University of San Diego lawprof Michael Rappaport follows up his earlier post on his judicial clerkship from hell with an addendum to my suggestions on ways clerkship applicants can identify judges who abuse their clerks:
Ilya raises the question of how information about judicial tyrants can be publicized. One possibility is simply to list whenever a law clerk quits his or her job. While one or two quits might be innocent, a pattern would be revealing, especially when supplemented with gossip. One Volokh commentator mentions that many clerks resigned from their clerkship with Judge Irving Kaufman of the Second Circuit. At law school, I knew that about Kaufman -- everyone did -- but I had no knowledge about [Judge] Sloviter [the oppressive judge Rappaport clerked for]. (Interestingly, my two co-clerks did know that she had a reputation for being a very tough boss, but they took the clerkship anyway, because their wonderful interview with her (mistakenly) convinced them that the reputation was undeserved.) As I remember it, when I started the clerkship in 1985, three Sloviter clerks had quit in the six years she had been a judge. My co-clerk made it 4 in 7 years.
Michael's suggestion is a good one. On rare occasions clerks resign for reasons of their own that are no fault of the judge's; sometimes, a judge will have no choice but to force a clerk to resign because the latter is simply too lazy or incompetent to do the job. Even so, a pattern of repeated resignations does indeed suggest that there's something wrong with the judge in question.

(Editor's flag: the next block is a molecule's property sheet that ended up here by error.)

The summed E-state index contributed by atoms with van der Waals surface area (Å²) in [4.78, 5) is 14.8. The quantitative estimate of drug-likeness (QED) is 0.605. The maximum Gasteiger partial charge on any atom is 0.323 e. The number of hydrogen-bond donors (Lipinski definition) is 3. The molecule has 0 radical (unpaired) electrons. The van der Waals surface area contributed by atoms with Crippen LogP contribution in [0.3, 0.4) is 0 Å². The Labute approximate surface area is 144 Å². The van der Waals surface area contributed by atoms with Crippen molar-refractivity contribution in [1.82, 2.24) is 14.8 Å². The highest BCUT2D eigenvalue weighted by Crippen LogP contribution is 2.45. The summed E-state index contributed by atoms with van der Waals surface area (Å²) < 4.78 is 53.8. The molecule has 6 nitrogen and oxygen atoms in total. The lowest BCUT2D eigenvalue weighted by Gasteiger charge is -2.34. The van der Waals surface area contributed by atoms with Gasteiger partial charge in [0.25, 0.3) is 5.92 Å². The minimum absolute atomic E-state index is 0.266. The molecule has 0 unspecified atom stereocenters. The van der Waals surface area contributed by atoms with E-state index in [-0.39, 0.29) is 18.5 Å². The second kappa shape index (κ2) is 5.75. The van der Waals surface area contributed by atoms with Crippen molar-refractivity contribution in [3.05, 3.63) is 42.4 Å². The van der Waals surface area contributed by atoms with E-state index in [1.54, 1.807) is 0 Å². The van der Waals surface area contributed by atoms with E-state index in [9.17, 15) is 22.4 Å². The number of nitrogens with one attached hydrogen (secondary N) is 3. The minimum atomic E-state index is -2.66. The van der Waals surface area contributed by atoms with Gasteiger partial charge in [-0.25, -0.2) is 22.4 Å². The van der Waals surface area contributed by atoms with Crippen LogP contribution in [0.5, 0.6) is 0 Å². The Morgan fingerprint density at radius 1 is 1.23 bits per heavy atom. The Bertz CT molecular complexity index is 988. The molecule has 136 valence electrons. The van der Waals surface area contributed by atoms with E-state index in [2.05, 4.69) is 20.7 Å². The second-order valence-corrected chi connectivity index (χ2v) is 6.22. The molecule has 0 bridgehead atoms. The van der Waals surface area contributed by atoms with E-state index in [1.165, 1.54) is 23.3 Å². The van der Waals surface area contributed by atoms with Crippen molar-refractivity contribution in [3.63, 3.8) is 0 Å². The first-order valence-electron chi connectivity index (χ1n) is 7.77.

Michael's idea is only a partial solution to the information problem. Even if their judge is an oppressive tyrant, clerks will hesitate to resign early because of the very high costs of doing so. Because prospective future legal employers will almost always contact the judge an ex-clerk served under, alienating the judge by leaving the clerkship early is likely to be a major career setback. Still, Michael's proposal would certainly provide valuable information about those (probably very few) judges who are so bad that large numbers of their clerks are willing to pay the high cost of resigning in order to be rid of them.
David Lat at Above the Law has his own proposal for increasing the availability of information about hellish clerkships:
Never fear, Above the Law is here! We're happy to serve as a clearinghouse for your clerkship horror stories.
Email us with your tales of clerkship woe. We will confirm that you actually clerked for the judge in question (or were otherwise properly situated to acquire such dirt). We will then post your horror story, but without identifying you as our tipster, per our standard procedure. (Of course, if you for some bizarre reason WANT to be credited, we can do that too.)
Judges are public figures, and they're used to being criticized. But sometimes even judges sue for libel. So — and this should go without saying — only send us stories that are TRUE.
I should mention that David is himself a useful font of information about judges and their clerkship policies, since he has a virtually encyclopedic knowledge of the various denizens of the federal judiciary. If you want the real dope on what it's like to work for a particular judge, he's often one of the best people to ask.
Finally, I want to emphasize that I am NOT suggesting that applicants should automatically forego clerkships with judges who treat their staff badly. Sometimes, the educational and career benefits of clerking for a nasty judge will outweigh the pain and suffering involved. Some mean judges are also outstanding and highly respected jurists whom clerks can learn a lot from. Others are major figures in the legal profession who can do a lot for a clerk's career prospects. Applicants will have to decide for themselves whether the benefits of clerking for a particular judge are worth the costs. I simply hope that such decisions will be taken with the benefit of as much accurate information as reasonably possible.